Ellen Cushman, a noted scholar of Cherokee language and literacy will speak on “Cherokee Writing: Mediating Traditions, Codifying Nation” on Thursday, February 14, at 4 p.m. in Room 411 of Kimpel Hall on the University of Arkansas-Fayetteville campus.
“Cherokees have a long history of conceptualizing the use of media quite differently from the alphabetic norm in order to accommodate the Cherokee language and develop the nation as a sovereign entity,” Cushman said, previewing her talk. “Cherokees use a unique, indigenous writing system to mediate our traditions, to pursue our cultural perseverance, and to maintain our linguistic heritage.”
Cushman will offer a brief overview of the history of this mediation, revealing how one tribe continues to mediate its tradition through writing and digital videos, games, and online language classes. Drawing on five years of ethnohistorical research, the talk will describe the evolution of the Cherokee writing system from script, to print, to digital forms and show how it continues to serve important linguistic, cultural, and historical functions for the modern Cherokee Nation, marking the nation’s civility and sovereignty at once.
Cushman is Professor of Writing, Rhetoric, and American Cultures at Michigan State University. A Cherokee Nation citizen and a former Cherokee Nation Sequoyah Commissioner, she is the author of The Struggle and the Tools: Oral and Literate Strategies in an Inner City Community and The Cherokee Syllabary: Writing the People’s Perseverance .
Professor Chris Teuton (now at UNC-Chapel Hill) would like to spread the word of the "Cherokee Study Abroad," program which will be held May 27-June 28, 2013 from Qualla Boundary to Tahlequah. The course is "an immersive study abroad course taught by Cherokee scholars across Cherokee territory, and in conversation with Cherokee community." Deadline is Feb. 14th.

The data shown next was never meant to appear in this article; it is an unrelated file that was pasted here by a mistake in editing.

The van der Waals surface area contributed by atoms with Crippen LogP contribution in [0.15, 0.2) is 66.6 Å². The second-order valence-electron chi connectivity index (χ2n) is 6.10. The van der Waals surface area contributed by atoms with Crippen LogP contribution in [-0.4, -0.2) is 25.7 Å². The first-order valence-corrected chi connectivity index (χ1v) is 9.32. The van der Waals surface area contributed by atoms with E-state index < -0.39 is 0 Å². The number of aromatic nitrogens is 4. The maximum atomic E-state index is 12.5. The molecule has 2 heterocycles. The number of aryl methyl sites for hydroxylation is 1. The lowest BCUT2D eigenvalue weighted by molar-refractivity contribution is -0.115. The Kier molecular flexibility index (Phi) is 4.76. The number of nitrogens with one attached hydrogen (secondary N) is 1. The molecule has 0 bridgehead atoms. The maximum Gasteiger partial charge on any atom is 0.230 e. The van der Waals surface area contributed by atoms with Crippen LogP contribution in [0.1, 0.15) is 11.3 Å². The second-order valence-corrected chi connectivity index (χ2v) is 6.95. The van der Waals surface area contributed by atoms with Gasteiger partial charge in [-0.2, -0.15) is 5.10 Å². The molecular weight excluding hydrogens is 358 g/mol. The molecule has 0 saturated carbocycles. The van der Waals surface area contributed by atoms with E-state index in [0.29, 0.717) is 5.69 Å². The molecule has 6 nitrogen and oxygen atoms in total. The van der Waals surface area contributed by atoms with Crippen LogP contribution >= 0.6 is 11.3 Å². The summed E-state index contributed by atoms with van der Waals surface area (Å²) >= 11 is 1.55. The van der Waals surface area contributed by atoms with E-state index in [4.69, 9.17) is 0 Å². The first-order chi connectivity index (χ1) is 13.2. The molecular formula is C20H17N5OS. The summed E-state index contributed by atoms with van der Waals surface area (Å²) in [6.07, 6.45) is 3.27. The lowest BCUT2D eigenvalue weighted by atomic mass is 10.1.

Digital brochure below:
We'll be posting updates as the briefs are filed on the Indian Child Welfare Case pending before the US Supreme Court involving the Cherokee Nation. Here are the resources about the case on the National Indian Child Welfare Association's website, but stay tuned . . . .
Congratulations goes out to Cherokee scholar Betty Donohue. She received the 2012 History Book of the Year Award from the Wordcraft Circle of Native Writers for her work Bradford's Indian Book: Being the True Roote & Rise of American Letters as Revealed by the Native Text Embedded in Of Plimoth Plantation. University Press of Florida is the publisher.
On Jan 28, 2013, a group of Cherokee citizen scholars and educators issued this formal statement of support and solidarity with the Idle No More Movement:
In Solidarity with the Idle No More Movement
We are writing as educators and Cherokee citizens from the Cherokee Nation, Eastern Band of Cherokees and United Keetoowah Band. Digadatsele’i (“We all belong to each other”), which was formed in 2009, supports the ongoing, grassroots struggles of our Indigenous brothers and sisters across the medicine line as treaty-based, sovereign Nations. The Idle No More movement is more than a reaction to the harmful legislation passed or proposed by Canada’s Harper government – it is about standing up to new threats to First Nations’ treaties, self-determining authority, inherent rights, and responsibilities to our waters, homelands, communities, and cultures. Whether north or south of the medicine line, our struggles are shared. As treaty-based peoples, we recognize and reaffirm that: